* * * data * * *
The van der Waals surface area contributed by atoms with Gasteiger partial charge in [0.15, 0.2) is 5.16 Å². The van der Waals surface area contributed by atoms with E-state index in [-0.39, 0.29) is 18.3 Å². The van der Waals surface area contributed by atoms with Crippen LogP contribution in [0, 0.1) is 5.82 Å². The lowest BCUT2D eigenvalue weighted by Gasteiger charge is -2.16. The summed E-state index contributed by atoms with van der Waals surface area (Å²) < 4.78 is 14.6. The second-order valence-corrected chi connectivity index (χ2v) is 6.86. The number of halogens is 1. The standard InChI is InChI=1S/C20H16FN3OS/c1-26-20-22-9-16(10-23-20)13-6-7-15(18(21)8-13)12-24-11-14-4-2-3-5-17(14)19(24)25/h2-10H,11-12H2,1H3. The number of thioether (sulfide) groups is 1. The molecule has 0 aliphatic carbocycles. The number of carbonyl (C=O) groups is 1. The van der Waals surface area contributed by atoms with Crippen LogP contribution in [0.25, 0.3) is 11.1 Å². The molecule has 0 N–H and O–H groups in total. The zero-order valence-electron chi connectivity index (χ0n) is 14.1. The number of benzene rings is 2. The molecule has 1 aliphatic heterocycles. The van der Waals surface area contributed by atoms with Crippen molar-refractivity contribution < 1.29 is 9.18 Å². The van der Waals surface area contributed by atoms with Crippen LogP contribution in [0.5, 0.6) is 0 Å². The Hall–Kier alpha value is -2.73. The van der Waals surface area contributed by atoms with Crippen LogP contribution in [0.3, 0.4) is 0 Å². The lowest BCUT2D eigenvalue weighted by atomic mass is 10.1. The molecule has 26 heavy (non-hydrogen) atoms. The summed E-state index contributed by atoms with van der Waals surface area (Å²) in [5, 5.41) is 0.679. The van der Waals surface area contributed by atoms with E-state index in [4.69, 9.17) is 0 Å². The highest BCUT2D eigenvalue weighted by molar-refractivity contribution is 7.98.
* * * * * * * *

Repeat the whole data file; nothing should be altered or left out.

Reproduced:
The van der Waals surface area contributed by atoms with Gasteiger partial charge in [0.15, 0.2) is 5.16 Å². The van der Waals surface area contributed by atoms with E-state index in [-0.39, 0.29) is 18.3 Å². The van der Waals surface area contributed by atoms with Crippen LogP contribution in [0, 0.1) is 5.82 Å². The lowest BCUT2D eigenvalue weighted by Gasteiger charge is -2.16. The summed E-state index contributed by atoms with van der Waals surface area (Å²) < 4.78 is 14.6. The second-order valence-corrected chi connectivity index (χ2v) is 6.86. The number of halogens is 1. The standard InChI is InChI=1S/C20H16FN3OS/c1-26-20-22-9-16(10-23-20)13-6-7-15(18(21)8-13)12-24-11-14-4-2-3-5-17(14)19(24)25/h2-10H,11-12H2,1H3. The number of thioether (sulfide) groups is 1. The molecule has 0 aliphatic carbocycles. The number of carbonyl (C=O) groups is 1. The van der Waals surface area contributed by atoms with Crippen LogP contribution in [0.25, 0.3) is 11.1 Å². The molecule has 0 N–H and O–H groups in total. The zero-order valence-electron chi connectivity index (χ0n) is 14.1. The number of benzene rings is 2. The molecule has 1 aliphatic heterocycles. The van der Waals surface area contributed by atoms with Crippen molar-refractivity contribution < 1.29 is 9.18 Å². The van der Waals surface area contributed by atoms with Crippen LogP contribution in [0.5, 0.6) is 0 Å². The Hall–Kier alpha value is -2.73. The van der Waals surface area contributed by atoms with Crippen LogP contribution in [0.3, 0.4) is 0 Å². The lowest BCUT2D eigenvalue weighted by atomic mass is 10.1. The molecule has 26 heavy (non-hydrogen) atoms. The summed E-state index contributed by atoms with van der Waals surface area (Å²) in [5, 5.41) is 0.679. The van der Waals surface area contributed by atoms with E-state index in [4.69, 9.17) is 0 Å². The highest BCUT2D eigenvalue weighted by molar-refractivity contribution is 7.98.